Redfin sweetens the deal for buyers who sign agreements
The new “Sign & Save” program offers buyers a rebate if they sign a buyer agreement with Redfin and go under contract on a home within six months.
- Redfin isn’t making buyer agreements mandatory, but the brokerage is giving buyers a financial incentive to sign one.
- A company exec said Redfin is willing to kick in a cost savings because those who sign an agreement are “serious about buying a home.”
- Other brokerages, as well as industry leaders, are becoming more vocal about the need for buyer agreements.
Redfin is testing the waters with a new program that could make buyer agreements more palatable to potential buyers.
Following last year's landmark verdict in the Sitzer/Burnett commissions trial, practices and policies around buyer agency are changing — including a move toward more consistent use of buyer agreements. While such agreements are not new, they are likely to play a larger role in the post-verdict climate.
And it appears that Redfin is trying to get ahead of any changes that might be coming. The national brokerage and home search portal announced a new program this week to incentivize buyer clients to commit to a Redfin agent.
Buyers get a rebate for signing with a Redfin agent
Dubbed "Sign & Save," the program offers clients a 0.25% rebate on the purchase price of a home if they sign a buyer agreement with their Redfin agent. The agreement must be signed before their second home tour, and the buyer must go under contract on a home within 180 days of signing the agreement. The rebate is bumped up to 0.50% on pricier homes purchased via a Redfin Premier agent.
"The concept is simple: as a Sign & Save customer you get extra savings because we know you're serious about buying a home, and we're serious about getting you into one," Jason Aleem, Redfin's senior vice president of real estate operations, said in the announcement.
Aleem also noted that the buyer agreement program pilot started back in September and is quickly expanding to other markets. Currently, the program is available in over 50 markets across the country, the announcement stated.
The initiative could lead to real savings for a buyer client, Redfin suggests. For instance, a client buying a half-million dollar home would get $1,250 at the closing table. "Redfin is putting money back in homebuyers' pockets at a time when many are struggling with high prices and mortgage rates," Aleem said of the concept.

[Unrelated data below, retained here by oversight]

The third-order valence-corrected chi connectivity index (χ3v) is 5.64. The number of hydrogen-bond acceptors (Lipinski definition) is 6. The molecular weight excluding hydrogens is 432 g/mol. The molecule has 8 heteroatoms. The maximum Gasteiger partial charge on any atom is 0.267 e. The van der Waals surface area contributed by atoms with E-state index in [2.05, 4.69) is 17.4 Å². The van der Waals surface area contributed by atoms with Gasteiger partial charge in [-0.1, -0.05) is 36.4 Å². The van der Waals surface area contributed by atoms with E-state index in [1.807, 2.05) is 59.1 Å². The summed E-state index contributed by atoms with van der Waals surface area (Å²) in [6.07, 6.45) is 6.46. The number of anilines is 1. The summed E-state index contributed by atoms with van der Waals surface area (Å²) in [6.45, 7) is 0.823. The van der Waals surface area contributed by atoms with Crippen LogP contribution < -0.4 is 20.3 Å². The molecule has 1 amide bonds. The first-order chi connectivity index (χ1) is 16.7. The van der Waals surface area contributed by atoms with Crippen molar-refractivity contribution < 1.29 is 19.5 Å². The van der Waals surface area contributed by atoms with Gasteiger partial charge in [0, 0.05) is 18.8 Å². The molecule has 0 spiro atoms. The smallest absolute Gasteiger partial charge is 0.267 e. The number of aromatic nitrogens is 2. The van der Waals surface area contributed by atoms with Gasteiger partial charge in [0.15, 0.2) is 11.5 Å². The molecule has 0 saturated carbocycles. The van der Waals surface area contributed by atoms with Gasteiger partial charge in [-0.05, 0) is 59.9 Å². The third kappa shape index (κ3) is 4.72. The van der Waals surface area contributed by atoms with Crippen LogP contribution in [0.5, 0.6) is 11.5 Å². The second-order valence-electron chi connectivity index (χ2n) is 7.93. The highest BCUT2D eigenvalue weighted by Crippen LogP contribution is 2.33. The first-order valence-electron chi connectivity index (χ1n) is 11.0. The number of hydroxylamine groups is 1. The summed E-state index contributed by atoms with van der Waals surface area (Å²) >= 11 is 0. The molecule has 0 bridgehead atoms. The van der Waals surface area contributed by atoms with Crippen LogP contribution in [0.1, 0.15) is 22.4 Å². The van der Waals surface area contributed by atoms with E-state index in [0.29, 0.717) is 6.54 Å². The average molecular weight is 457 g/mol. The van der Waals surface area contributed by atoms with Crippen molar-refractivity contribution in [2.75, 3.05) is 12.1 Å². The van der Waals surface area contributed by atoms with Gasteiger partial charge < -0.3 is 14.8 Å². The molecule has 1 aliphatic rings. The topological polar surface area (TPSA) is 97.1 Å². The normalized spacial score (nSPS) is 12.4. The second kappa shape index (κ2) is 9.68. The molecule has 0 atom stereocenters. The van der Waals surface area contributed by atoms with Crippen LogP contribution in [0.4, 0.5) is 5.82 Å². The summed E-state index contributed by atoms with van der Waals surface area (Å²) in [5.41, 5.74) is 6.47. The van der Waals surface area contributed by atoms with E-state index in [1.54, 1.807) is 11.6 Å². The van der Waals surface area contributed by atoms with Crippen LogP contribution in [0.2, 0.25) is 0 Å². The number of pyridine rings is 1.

Buyer agreements becoming more mainstream
Redfin is not the only big brokerage trying to get more buyer clients to commit early on in the process.
Chicago's Baird & Warner has been pushing its 2,500 agents to participate in buyer agreement trainings and to adopt the practice of getting buyer agreements signed up front. In an interview with Real Estate News, Baird & Warner's strategy leader Laura Ellis said that mandating buyer agreements is just a natural evolution.
"This is an industry that has not really changed much over the years, and it's time, because consumers have changed," she said in December. "On the buy side, agents can negotiate with the buyer on a flat fee, hourly rate or a la carte services."
During a virtual town hall event in November, eXp leaders also said they would be sending out buyer agreements to its agents that month, though they would not require agents to use them.
A move toward mandatory agreements?
The use of buyer agreements has been promoted by many in the industry who say the agreements not only give agents some reassurance that a client will stick with them through their homebuying process, but they also benefit consumers by providing transparency about compensation and the services being offered.
Last July, T3 Sixty published an open letter to the industry urging leaders to get ahead of the curve on buyer agreements. (Note: T3 Sixty and Real Estate News share a founder, Stefan Swanepoel.)
And in January, industry veteran and Collabra CEO Russ Cofano made a case for mandating buyer agreements, noting that a new law in Washington State does just that.
NAR has also indicated support for buyer agreements: "Buyer representation agreements are a win-win proposition for both real estate professionals and consumers," Deanne Rymarowicz, associate counsel at NAR said in a blog post published on the organization's site last May.